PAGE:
Some relevant research:

“Over the recovery period, LCLT reduced the amount of exercise-induced muscle tissue damage, which was assessed via magnetic resonance imaging scans of the thigh. LCLT supplementation significantly (p < 0.05) increased IGFBP-3 concentrations prior to and at 30, 120, and 180 minutes after acute exercise. No other direct effects of LCLT supplementation were observed on the absolute concentrations of the hormones examined, but with more undamaged tissue, a greater number of intact receptors would be available for hormonal interactions. These data support the use of LCLT as a recovery supplement for hypoxic exercise and lend further insights into the hormonal mechanisms that may help to mediate quicker recovery." https://www.ncbi.nlm.nih.gov/pubmed/12930169

“Exercise-induced increases in plasma markers of purine catabolism (hypoxanthine, xanthine oxidase, and serum uric acid) and circulating cytosolic proteins (myoglobin, fatty acid-binding protein, and creatine kinase) were significantly (P < or = 0.05) attenuated by LCLT. Exercise-induced increases in plasma malondialdehyde returned to resting values sooner during LCLT compared with placebo. The amount of muscle disruption from MRI scans during LCLT was 41-45% of the placebo area. These data indicate that LCLT supplementation is effective in assisting recovery from high-repetition squat exercise." https://www.ncbi.nlm.nih.gov/pubmed/11788381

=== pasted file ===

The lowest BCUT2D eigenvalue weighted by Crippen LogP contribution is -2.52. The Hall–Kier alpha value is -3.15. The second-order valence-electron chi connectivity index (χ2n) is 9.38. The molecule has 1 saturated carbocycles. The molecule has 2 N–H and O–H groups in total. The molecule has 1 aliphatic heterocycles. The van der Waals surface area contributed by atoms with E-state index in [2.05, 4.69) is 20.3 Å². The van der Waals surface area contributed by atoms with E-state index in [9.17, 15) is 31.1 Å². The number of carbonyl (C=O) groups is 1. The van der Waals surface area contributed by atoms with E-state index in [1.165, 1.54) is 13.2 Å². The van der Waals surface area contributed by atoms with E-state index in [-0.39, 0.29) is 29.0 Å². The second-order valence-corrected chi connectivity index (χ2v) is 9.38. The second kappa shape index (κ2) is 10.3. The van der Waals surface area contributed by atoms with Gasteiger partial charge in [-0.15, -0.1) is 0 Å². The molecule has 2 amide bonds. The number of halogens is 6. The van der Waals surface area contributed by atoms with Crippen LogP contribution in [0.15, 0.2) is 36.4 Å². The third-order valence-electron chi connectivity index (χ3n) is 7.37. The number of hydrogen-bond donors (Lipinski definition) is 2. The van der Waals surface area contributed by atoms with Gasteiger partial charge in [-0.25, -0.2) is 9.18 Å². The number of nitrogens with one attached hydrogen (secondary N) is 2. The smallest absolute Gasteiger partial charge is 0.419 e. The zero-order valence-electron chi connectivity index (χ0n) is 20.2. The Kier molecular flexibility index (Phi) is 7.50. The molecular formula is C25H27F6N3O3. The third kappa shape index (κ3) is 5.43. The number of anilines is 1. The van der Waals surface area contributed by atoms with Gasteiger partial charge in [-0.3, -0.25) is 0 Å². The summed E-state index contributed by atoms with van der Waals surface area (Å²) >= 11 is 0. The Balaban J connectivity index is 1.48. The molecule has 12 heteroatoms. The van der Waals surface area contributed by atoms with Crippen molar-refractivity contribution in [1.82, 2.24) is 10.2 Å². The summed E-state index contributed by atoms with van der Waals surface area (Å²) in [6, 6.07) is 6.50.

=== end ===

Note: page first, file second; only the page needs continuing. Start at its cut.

“Compared to the placebo trial, muscle oxygenation was reduced in the LCLT trial during upper arm occlusion and following each set of resistance exercise. Despite reduced oxygenation, plasma malondealdehyde, a marker of membrane damage, was attenuated during the LCLT trial. There were no differences between trials in the vasoactive substance prostacyclin. In conclusion, because oxygen delivery was occluded during the forearm protocol, it is proposed that enhanced oxygen consumption mediated the reduced muscle oxygenation during the LCLT trial. Enhanced oxygen consumption would explain why hypoxic stress was attenuated with LCLT supplementation.”

https://www.ncbi.nlm.nih.gov/pubmed/18545197
ncbi.nlm.nih.gov
The effects of L-carnitine L-tartrate supplementation on hormonal responses to resistance exercise and recovery. – PubMed – NCBI
J Strength Cond Res. 2003 Aug;17(3):455-62. Clinical Trial; Randomized Controlled Trial; Research Support, Non-U.S. Gov’t (13 kB)
ncbi.nlm.nih.gov
L-Carnitine L-tartrate supplementation favorably affects markers of recovery from exercise stress. – PubMed – NCBI
Am J Physiol Endocrinol Metab. 2002 Feb;282(2):E474-82. Clinical Trial; Randomized Controlled Trial; Research Support, Non-U.S. Gov’t (13 kB)
ncbi.nlm.nih.gov
Effects of L-carnitine L-tartrate supplementation on muscle oxygenation responses to resistance exercise. – PubMed – NCBI
J Strength Cond Res. 2008 Jul;22(4):1130-5. doi: 10.1519/JSC.0b013e31817d48d9. Randomized Controlled Trial; Research Support, Non-U.S. Gov’t (13 kB)